We still have yet to see the biggest BCS related match up of the weekend (Boise/VT), but that game is pretty clear cut as far as NC implications.
As I've said previously, I believe Boise can make a serious NC game run as an undefeated team if: a) teams from the big boy conferences (SEC, Big 10, Big XII, and ACC) all have at least one loss, b) VT puts together a solid 10-2 type of season after losing to the Broncos, c) Oregon State puts together an 8-4 type of season after losing to the Broncos (a win over TCU sure would have helped), and d) the WAC can win a few OOC match-ups to make the conference perceived as at least mediocre in the pecking order of leagues.
So the Boise/VT game is what it is.
I'm not going to let the game's unusual Monday night timing prevent us from taking a look at how the initial weekend went for the key conferences. There is no better way in these early days to assess what is happening than to look at how the out-of-conference battles are shaping up.
The Big XII posted a surprisingly solid 9-1 record in the initial weekend of action (this counts only FBS wins and all losses... so for instance, A&M's win over SFA is not included in the victory tally).
The SEC also delivered with an 8-2 mark. The bizarre irony is that both of these leagues sit atop the Week 1 conference standings despite the fact that they each suffered a major black eye, as Ole Miss and Kansas proceeded to embarrass themselves by losing outright to their FCS patsies.
The Big 10 was the only other conference to maintain a winning record.
The ACC posted only two games that qualified for our rankings, as the league played 10 games against FCS opponents (um, what the hell??) Maryland and VT still play games tomorrow.
The MAC and CUSA went completely winless, which may not be all that surprising. The Big East suffered an embarrassing 1-4 weekend, punctuated by Pitt's notable loss at Utah.
The Pac-10 also seems to be continuing its recent trend of slow starts, with a lackluster 3-4 record.
Now let's look at developments from an individual team perspective. One may think it's foolish to look at strength-of-schedule this early in the year, but these games that were just played, although early, still count in December. Just ask any Texas or Oklahoma fan in 2008, given the minuscule final margin between them, how important each week was in the scheme of things.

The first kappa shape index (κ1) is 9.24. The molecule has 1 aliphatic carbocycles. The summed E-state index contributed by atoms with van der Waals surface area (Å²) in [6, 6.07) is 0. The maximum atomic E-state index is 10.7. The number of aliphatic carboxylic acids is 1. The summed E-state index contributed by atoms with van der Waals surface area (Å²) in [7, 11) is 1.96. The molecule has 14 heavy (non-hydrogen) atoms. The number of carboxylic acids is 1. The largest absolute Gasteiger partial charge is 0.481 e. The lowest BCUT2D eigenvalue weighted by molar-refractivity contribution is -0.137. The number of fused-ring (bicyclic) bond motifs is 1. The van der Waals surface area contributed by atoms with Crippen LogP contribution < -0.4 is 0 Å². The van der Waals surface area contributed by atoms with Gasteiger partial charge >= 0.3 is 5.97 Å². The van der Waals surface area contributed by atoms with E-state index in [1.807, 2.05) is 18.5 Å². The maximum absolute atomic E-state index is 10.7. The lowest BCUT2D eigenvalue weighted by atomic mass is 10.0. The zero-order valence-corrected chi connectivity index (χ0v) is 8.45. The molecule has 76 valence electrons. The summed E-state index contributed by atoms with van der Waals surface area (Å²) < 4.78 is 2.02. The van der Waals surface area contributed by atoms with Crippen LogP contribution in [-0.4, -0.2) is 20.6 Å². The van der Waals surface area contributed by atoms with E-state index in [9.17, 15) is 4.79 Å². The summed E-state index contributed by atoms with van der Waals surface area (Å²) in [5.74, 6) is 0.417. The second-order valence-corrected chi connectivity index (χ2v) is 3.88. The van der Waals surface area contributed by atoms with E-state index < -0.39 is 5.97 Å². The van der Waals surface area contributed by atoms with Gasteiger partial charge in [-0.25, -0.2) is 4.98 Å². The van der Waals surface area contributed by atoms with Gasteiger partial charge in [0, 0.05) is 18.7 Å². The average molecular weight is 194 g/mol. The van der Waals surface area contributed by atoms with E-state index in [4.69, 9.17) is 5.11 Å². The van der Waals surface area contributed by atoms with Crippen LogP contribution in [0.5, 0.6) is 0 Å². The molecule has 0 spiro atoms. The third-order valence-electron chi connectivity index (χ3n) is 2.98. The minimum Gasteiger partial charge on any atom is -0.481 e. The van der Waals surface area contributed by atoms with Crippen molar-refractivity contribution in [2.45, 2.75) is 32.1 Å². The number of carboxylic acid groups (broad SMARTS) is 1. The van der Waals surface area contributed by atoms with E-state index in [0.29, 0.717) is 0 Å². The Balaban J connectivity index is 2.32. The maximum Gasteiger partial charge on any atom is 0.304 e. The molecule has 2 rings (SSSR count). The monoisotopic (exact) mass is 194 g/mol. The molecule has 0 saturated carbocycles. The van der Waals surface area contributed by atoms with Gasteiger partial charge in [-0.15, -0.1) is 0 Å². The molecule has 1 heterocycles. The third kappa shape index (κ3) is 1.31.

Looking at the win/loss records of all opponents on each teams schedule, Iowa again appears to have a great jump on the strength-of-schedule front, with eight of its future opponents winning their games, and zero losing. Texas, Florida and Oklahoma also saw fairly solid performances by their future opponents. While Oregon's absurd 72-0 victory drew a lot of attention, the Ducks have problems in the BCS computers looming given the pathetic 2-5 performance of their future opponents (obviously highly related to the Pac-10's weakness described above). And at the absolute bottom, as we would expect, we see TCU and Boise State's schedules have started quite poorly.
At this ridiculously early stage of the year, the season has a 2008 feel to it. The Big XII and SEC contenders can benefit greatly if their leagues continue the momentum. Keep an eye on Iowa.... if they can knock off Ohio State later in the year, they might create some noise in the BCS standings much like they did a year ago. I continue to believe TCU has remote odds to get into the NC picture barring absolute chaos (think 2007 where two loss teams are still contending for the NC).